The Department of Basic Education wants to lower the minimum mark required for learners to progress in the senior phase (Grades 7-9).

Currently, these learners will not progress to the next grade if they get below 50% for their home language. Nevertheless, the department now wants this Home Language entry reduced to 40%.

That now means that learners are allowed to proceed to the next if they get 40% in their mother tongue and three other subjects. And, for the first time, achieving 30% in three subjects in the grades would see learners moving to the next grade.

In 2017, Grade 7-9 were allowed drop Mathematics, as it was no longer a compulsory subject.

The public has 21 days to comment on these proposals, which were published in the Government Gazette on Friday.

Department of Basic Education spokesperson Elijah Mhlanga, said their latest move was meant to align promotion requirements in the entire secondary school level.

“We want everything to be the same. We want people to know that pass requirements of secondary school are like this. We’re at different stages of achieving exactly that. But right now we want to align Grades 7, 8 and 9 with what is in Grades 10, 11 and 12.”

Having said that, Mhlanga denied that the department was lowering the standards of public education. He explained that the department was not instructing learners to get the minimum and that they (the department) want them to still continue to aim for the total marks on offer.

“We’re not saying learners should now feel free to get the lowest possible. We’re saying this should be the minimum, but those who have goals in their lives will still work hard at achieving 100%. But then if they can’t, we’re saying that should be the minimum”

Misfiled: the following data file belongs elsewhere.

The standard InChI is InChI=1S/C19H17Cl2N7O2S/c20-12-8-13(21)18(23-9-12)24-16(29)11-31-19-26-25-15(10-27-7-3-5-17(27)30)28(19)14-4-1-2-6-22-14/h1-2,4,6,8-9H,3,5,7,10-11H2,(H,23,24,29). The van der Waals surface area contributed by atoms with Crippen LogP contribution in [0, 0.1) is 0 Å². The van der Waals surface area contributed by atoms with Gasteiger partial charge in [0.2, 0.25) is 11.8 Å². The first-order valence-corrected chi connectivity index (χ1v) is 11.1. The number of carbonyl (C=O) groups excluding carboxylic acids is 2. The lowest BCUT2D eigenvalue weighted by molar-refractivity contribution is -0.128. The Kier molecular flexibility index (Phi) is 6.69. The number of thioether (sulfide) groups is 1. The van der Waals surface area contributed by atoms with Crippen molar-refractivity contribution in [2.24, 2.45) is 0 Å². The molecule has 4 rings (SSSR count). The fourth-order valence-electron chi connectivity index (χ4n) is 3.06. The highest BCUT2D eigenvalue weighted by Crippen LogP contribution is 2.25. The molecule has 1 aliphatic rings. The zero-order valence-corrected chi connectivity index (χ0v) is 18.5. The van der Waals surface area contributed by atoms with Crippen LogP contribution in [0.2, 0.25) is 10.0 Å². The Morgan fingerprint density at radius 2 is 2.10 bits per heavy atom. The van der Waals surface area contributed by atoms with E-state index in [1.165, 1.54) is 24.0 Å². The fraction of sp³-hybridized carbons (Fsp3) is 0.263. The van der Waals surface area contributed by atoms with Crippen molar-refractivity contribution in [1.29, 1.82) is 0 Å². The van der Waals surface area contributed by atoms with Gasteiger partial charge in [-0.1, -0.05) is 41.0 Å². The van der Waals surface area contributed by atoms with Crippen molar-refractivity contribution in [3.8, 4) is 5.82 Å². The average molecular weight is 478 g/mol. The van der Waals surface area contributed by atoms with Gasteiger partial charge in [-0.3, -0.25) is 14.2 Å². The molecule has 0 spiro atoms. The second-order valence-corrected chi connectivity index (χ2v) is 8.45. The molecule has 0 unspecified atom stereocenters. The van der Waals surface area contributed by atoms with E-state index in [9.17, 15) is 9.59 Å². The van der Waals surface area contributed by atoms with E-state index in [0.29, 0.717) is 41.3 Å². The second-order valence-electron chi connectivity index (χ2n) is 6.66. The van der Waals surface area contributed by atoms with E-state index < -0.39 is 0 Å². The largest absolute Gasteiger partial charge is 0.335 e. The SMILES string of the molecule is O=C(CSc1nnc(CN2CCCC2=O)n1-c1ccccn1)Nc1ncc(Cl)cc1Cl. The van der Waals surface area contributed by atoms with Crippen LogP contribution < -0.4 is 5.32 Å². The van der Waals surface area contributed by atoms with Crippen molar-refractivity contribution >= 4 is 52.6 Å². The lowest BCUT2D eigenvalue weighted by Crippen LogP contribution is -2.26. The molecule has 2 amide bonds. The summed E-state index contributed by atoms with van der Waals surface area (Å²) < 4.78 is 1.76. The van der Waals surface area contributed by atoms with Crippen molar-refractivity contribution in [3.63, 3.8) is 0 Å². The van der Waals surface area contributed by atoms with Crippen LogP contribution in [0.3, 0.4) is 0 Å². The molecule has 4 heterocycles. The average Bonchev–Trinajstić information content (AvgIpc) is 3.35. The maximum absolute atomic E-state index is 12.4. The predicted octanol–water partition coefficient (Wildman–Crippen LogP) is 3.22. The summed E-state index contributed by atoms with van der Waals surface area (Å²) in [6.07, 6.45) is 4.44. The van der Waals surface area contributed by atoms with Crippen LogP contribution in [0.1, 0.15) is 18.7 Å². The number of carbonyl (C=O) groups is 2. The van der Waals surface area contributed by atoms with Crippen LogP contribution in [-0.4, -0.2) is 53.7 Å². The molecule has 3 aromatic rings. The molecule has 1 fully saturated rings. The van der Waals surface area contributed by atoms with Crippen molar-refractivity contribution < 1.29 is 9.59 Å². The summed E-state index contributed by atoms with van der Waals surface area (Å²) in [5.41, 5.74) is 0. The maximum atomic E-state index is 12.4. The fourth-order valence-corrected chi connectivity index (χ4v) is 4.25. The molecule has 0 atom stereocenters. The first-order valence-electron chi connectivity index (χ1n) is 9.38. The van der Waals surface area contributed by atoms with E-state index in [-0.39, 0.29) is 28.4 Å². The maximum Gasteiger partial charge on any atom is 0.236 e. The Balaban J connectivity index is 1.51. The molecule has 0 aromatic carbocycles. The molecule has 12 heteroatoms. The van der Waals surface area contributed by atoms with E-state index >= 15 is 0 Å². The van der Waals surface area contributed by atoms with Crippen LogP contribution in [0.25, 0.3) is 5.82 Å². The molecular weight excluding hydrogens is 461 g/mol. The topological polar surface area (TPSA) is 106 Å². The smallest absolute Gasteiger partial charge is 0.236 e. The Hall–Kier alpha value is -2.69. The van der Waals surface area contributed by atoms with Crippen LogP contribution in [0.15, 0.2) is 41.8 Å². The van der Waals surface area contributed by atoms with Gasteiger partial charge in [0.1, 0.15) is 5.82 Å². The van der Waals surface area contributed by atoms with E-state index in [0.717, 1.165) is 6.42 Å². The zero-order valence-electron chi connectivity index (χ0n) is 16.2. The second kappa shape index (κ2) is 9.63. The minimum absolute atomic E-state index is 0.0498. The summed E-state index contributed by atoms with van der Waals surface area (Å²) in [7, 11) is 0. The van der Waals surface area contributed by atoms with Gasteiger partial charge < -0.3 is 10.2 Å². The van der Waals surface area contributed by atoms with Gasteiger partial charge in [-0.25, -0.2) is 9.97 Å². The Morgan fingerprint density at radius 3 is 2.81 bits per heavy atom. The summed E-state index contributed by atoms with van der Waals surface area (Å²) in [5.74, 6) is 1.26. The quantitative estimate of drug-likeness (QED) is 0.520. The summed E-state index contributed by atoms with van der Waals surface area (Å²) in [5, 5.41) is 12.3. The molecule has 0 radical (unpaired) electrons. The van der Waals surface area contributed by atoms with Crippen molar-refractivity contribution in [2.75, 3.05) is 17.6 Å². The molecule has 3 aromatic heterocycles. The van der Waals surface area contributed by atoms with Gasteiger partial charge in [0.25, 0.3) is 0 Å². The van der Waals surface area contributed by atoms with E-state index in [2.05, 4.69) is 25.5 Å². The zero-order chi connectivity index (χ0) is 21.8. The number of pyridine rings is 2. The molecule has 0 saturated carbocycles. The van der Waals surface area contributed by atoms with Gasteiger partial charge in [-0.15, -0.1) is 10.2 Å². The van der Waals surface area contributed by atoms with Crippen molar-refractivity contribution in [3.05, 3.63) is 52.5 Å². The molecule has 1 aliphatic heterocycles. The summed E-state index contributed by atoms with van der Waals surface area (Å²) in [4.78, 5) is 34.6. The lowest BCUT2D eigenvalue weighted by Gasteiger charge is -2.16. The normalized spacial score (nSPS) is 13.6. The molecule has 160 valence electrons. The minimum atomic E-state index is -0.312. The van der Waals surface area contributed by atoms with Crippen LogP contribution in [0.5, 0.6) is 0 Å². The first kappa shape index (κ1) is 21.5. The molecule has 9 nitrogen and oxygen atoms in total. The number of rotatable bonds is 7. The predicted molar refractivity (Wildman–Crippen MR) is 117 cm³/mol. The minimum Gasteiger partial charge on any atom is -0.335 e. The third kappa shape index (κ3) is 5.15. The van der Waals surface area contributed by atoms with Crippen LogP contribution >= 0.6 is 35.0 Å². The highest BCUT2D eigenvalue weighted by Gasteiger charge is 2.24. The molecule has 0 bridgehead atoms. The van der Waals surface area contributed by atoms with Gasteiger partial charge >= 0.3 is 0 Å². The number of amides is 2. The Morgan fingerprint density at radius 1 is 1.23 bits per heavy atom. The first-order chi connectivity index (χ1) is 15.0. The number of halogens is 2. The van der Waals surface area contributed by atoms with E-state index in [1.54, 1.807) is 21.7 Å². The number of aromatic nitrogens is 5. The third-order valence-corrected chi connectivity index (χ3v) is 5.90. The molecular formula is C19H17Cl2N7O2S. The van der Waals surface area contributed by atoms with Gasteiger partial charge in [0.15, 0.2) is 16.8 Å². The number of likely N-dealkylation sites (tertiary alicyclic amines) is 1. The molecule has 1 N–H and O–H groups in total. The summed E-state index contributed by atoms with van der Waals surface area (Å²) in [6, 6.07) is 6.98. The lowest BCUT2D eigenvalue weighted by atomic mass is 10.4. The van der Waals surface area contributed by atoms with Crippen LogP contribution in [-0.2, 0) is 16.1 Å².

The department said the pass requirements could change again in future.

General Secretary of the SA Democratic Teachers Union, Mugwena Maluleke, said the union was concerned about a pattern of lowering requirements in the public school system.

“If you keep on changing, lowering the standards, you’re also saying that the children must not apply themselves,” said Maluleke. “You’re saying to teachers, ‘Look, it’s fine that the children perform at that particular level’. The issue here is about the future of the children, not any other person.”

He said this would hurt public school matriculants in the long run. Another concern was that the quality of the content at university will be challenging for these particular learners precisely because they will be undermined.

Allan Thompson, Deputy President of The National Teachers’ Union (Natu) also criticised the decision.

“To lower the pass rate is to lower the standard. We’re saying instead of lowering the pass requirements, you need to increase the number of teachers in the classroom and reduce the class size.”

Dr Ramodungoane Tabane, an educational psychologist at Unisa, said “Lowering pass requirements didn’t motivate learners. The knock-on effect was that schools would churn out matriculants underprepared for varsity.”

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